For example, Harec’s sniping ability is very powerful, allowing instant headshot kills on most generic enemies, but at midrange he’s pretty useless. However his power allows him to teleport himself in spirit onto any wall or roof surface and attack from there for a short time, before returning back. It’s hugely useful on large open maps, but in enclosed areas with many enemies, he’s liable to get dead fast. In which situation a character like Lycus is more useful, with his shotgun and kinectic shield power to ward off long range attacks. With a full squad, this allows for the aforementioned tactical play, with sniper cover, use of heavy tank players and midrange fighters and all that good stuff. Should you fail and die, it isn’t the end of the world, as there is a bank of lives allowing regenerations, and even when those run out, it’s only a short, but ever increasingly longer, wait till they recharge.
In all cases, there’s a fairly powerful melee system that spans all the characters. Where you can smash foes down with a simple few taps, however, you also have a powered fury kill, that allows you to not only wipe out an enemy with a single move, you also steal all of their Aleph, which becomes an important step in most missions. However, all enemies can do the same roll-dodge the players can, and bads bigger than a basic grunt can also perform the instakill moves, allowing for a theoretical rock-paper-scissors standoff, as rolls block melee, melee blocks instakills and instakills overpower rolls. However in practice, it’s difficult to manage, as the timing seems to favour the enemies in most instances, and it’s better to simply try to surprise attack from behind the well implemented “snap-to” cover.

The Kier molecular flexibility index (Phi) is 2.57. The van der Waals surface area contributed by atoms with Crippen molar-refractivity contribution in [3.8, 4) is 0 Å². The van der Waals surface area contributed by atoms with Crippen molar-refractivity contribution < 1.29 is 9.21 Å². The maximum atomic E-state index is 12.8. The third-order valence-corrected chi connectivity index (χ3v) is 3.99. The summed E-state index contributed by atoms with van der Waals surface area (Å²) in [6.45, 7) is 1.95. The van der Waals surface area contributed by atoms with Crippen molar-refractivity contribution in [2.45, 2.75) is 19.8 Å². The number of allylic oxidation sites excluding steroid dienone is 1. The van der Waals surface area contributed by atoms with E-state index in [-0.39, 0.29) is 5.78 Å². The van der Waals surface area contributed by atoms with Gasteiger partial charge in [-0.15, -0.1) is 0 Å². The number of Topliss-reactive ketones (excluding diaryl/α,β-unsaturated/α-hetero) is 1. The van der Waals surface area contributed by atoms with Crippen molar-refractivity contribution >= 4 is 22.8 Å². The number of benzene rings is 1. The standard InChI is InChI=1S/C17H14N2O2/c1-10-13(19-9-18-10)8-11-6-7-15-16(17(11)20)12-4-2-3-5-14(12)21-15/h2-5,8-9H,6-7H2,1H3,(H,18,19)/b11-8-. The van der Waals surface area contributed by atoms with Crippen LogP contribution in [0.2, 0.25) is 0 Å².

The cover also has an added effect of speeding up your life recharge, important as the characters are all pretty much glass hammers. Death can come fast, and after only a few hits, the heroes go into a crawl animation until they recharge. A final novel step in the game is that each of the raiders has a level of “battle stress” which varies from one to the other. When this hits a high enough level, the Aleph in them causes them to glow, being visible to enemies through walls. Encouraging judicious use of cover, walking and stealth to keep it low. It’s a novel move, in a game brimming with some really interesting ideas.
So with all this in its favour, why would I say it punched above its weight? Well because aside from the artistic side of the production, the rest of the experience is a spiral into mediocrity and at times unfortunately broken design.